The FreeBSD Desktop series are about creating efficient desktop environment on the FreeBSD system.
Why such series?
Because telling someone who wants FreeBSD desktop to buy Mac instead is like telling someone who wants Linux desktop to buy Windows because it has WSL (Windows Subsystem for Linux) inside 🙂
I made a separate FreeBSD Desktop series dedicated ‘global’ page that links to all episodes of the series along with table of contents for each episode’s contents.
Hope that will make it more useful and readable as a whole.
List of the episodes in the FreeBSD Desktop series.
- FreeBSD Desktop - Part 01 --- Simplified Boot
- FreeBSD Desktop - Part 02 --- Install FreeBSD 11
- FreeBSD Desktop - Part 02.1 - Install FreeBSD 12
- FreeBSD Desktop - Part 03 --- X11 Window System
- FreeBSD Desktop - Part 04 --- Key Components - Window Manager
- FreeBSD Desktop - Part 05 --- Key Components - Status Bar
- FreeBSD Desktop - Part 06 --- Key Components - Task Bar
- FreeBSD Desktop - Part 07 --- Key Components - Wallpaper Handling
- FreeBSD Desktop - Part 08 --- Key Components - Application Launcher
- FreeBSD Desktop - Part 09 --- Key Components - Keyboard/Mouse Shortcuts
- FreeBSD Desktop - Part 10 --- Key Components - Locking Solution
- FreeBSD Desktop - Part 11 --- Key Components - Blue Light Spectrum Suppress
- FreeBSD Desktop - Part 12 --- Configuration - Openbox
- FreeBSD Desktop - Part 13 --- Configuration - Dzen2
- FreeBSD Desktop - Part 14 --- Configuration - Tint2
- FreeBSD Desktop - Part 15 --- Configuration - Fonts & Frameworks
- FreeBSD Desktop - Part 16 --- Configuration - Pause Any Application
- FreeBSD Desktop - Part 17 --- Configuration - Automount Removable Media
- FreeBSD Desktop - Part 18 --- Configuration - Global Dashboard
- FreeBSD Desktop - Part 19 --- Configuration - Plank - Skippy-XD
- FreeBSD Desktop - Part 20 --- Configuration - Unlock Your Laptop with Phone
- FreeBSD Desktop - Part 21 --- Configuration - Compton
- FreeBSD Desktop - Part 22 --- Configuration - Aero Snap Extended
Articles directly related to (but not limited to) FreeBSD Desktop series.
- FreeBSD Network Management with network.sh Script
- The Power to Serve – FreeBSD Power Management
- Less Known pkg(8) Features
- Fix Broken Dependency on FreeBSD
- Read HFS filesystem on FreeBSD
- Wallpapers from Tech Pron
Below are the contents of each episode.
Silence the FreeBSD boot process by:
- Modifying /etc/rc.d/* scripts.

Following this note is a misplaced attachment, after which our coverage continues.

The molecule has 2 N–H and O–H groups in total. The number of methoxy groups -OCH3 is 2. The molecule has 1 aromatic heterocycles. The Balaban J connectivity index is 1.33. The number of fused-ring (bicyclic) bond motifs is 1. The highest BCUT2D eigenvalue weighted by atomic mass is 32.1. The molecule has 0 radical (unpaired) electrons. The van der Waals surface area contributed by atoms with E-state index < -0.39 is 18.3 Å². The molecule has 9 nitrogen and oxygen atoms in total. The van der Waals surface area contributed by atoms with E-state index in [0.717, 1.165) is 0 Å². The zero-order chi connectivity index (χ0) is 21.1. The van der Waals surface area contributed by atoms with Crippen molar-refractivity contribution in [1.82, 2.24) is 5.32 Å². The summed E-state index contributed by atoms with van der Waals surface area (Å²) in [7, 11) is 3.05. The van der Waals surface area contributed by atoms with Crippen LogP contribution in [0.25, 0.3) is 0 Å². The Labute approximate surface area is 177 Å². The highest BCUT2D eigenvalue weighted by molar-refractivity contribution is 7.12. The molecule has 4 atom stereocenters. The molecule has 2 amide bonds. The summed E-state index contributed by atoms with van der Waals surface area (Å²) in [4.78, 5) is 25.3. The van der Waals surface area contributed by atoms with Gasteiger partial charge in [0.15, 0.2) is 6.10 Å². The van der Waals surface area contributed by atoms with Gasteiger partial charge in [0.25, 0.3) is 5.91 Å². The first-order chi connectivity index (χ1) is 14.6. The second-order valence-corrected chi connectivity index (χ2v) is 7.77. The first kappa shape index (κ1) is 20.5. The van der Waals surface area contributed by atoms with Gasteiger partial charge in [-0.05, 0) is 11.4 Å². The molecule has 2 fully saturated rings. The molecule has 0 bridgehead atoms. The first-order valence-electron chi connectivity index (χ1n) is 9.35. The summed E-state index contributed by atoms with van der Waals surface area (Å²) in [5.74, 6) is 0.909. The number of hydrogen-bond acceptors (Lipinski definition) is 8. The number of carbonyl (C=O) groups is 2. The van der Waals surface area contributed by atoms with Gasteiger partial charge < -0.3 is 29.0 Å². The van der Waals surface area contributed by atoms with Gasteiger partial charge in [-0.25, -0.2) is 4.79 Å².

- Adding rc_startmsgs=NO to the /etc/rc.conf file.
Install FreeBSD 11.2 on Lenovo ThinkPad X220 along with BIOS settings.
- Setup wireless WiFi networking.
- GPT fix needed for T420/T420s/X220/T520/W520 Lenovo ThinkPad laptops.
Install FreeBSD 12.0 on Lenovo ThinkPad X220.
- Use GELI encrypted root on ZFS.
- Get new bectl tool.
Setup X11 on FreeBSD system.
- Add user to video group.
- Add user to needed login class.
- New drm-next kernel modules related to graphics drivers.
- X11 server configuration.
- XDM Black and Grey theme.
Description of window manager – one of the key components of FreeBSD Desktop.
Differences between Openbox and Fluxbox … and PekWM as a bonus.
Description of status bar – one of the key components of FreeBSD Desktop.
Description of task bar – one of the key components of FreeBSD Desktop.
Description of wallpaper handling – one of the key components of FreeBSD Desktop.
Description of application launcher – one of the key components of FreeBSD Desktop.
Description of keyboard/mouse shortcuts – one of the key components of FreeBSD Desktop.
Description of locking solution – one of the key components of FreeBSD Desktop.
After messing little more with xlock(1) I found way nicer looking configuration (or should I say ‘theme’ here) for it. It looks like that.
Description of blue light spectrum suppress – one of the key components of FreeBSD Desktop.
- F.lux (closed source)
- Redshift (open source)
Configuration of the Openbox window manager along with adhering topics.
- Openbox configuration.
- Nice looking Openbox theme.
- Openbox Menu (static) with nice looking icons.
- Openbox Menu for FreeBSD top(1)/ps(1) commands and config files/logs.
- Openbox Menu for FreeBSD default sound output.
- Openbox Menu and shortcuts for FreeBSD sound volume increase/decrease.
- Openbox Menu for FreeBSD for CPU frequency scaling.
- Openbox Menu for FreeBSD network management with network.sh script.